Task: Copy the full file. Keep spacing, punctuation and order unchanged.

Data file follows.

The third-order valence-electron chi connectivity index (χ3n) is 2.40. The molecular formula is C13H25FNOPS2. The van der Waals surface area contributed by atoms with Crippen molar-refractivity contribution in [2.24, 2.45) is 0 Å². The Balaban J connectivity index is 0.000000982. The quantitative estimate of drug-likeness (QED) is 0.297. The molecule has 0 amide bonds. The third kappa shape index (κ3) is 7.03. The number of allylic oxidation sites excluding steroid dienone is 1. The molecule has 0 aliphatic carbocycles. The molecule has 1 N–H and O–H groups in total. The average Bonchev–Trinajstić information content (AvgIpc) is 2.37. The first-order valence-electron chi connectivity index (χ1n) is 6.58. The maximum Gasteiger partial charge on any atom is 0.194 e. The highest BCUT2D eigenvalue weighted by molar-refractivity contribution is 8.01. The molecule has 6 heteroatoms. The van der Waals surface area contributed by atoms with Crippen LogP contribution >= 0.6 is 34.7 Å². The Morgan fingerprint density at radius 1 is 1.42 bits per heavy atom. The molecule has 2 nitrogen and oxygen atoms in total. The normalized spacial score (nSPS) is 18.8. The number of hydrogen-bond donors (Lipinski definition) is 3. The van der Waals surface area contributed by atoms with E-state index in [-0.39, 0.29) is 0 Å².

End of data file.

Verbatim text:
The third-order valence-electron chi connectivity index (χ3n) is 2.40. The molecular formula is C13H25FNOPS2. The van der Waals surface area contributed by atoms with Crippen molar-refractivity contribution in [2.24, 2.45) is 0 Å². The Balaban J connectivity index is 0.000000982. The quantitative estimate of drug-likeness (QED) is 0.297. The molecule has 0 amide bonds. The third kappa shape index (κ3) is 7.03. The number of allylic oxidation sites excluding steroid dienone is 1. The molecule has 0 aliphatic carbocycles. The molecule has 1 N–H and O–H groups in total. The average Bonchev–Trinajstić information content (AvgIpc) is 2.37. The first-order valence-electron chi connectivity index (χ1n) is 6.58. The maximum Gasteiger partial charge on any atom is 0.194 e. The highest BCUT2D eigenvalue weighted by molar-refractivity contribution is 8.01. The molecule has 6 heteroatoms. The van der Waals surface area contributed by atoms with Crippen LogP contribution >= 0.6 is 34.7 Å². The Morgan fingerprint density at radius 1 is 1.42 bits per heavy atom. The molecule has 2 nitrogen and oxygen atoms in total. The normalized spacial score (nSPS) is 18.8. The number of hydrogen-bond donors (Lipinski definition) is 3. The van der Waals surface area contributed by atoms with E-state index in [-0.39, 0.29) is 0 Å².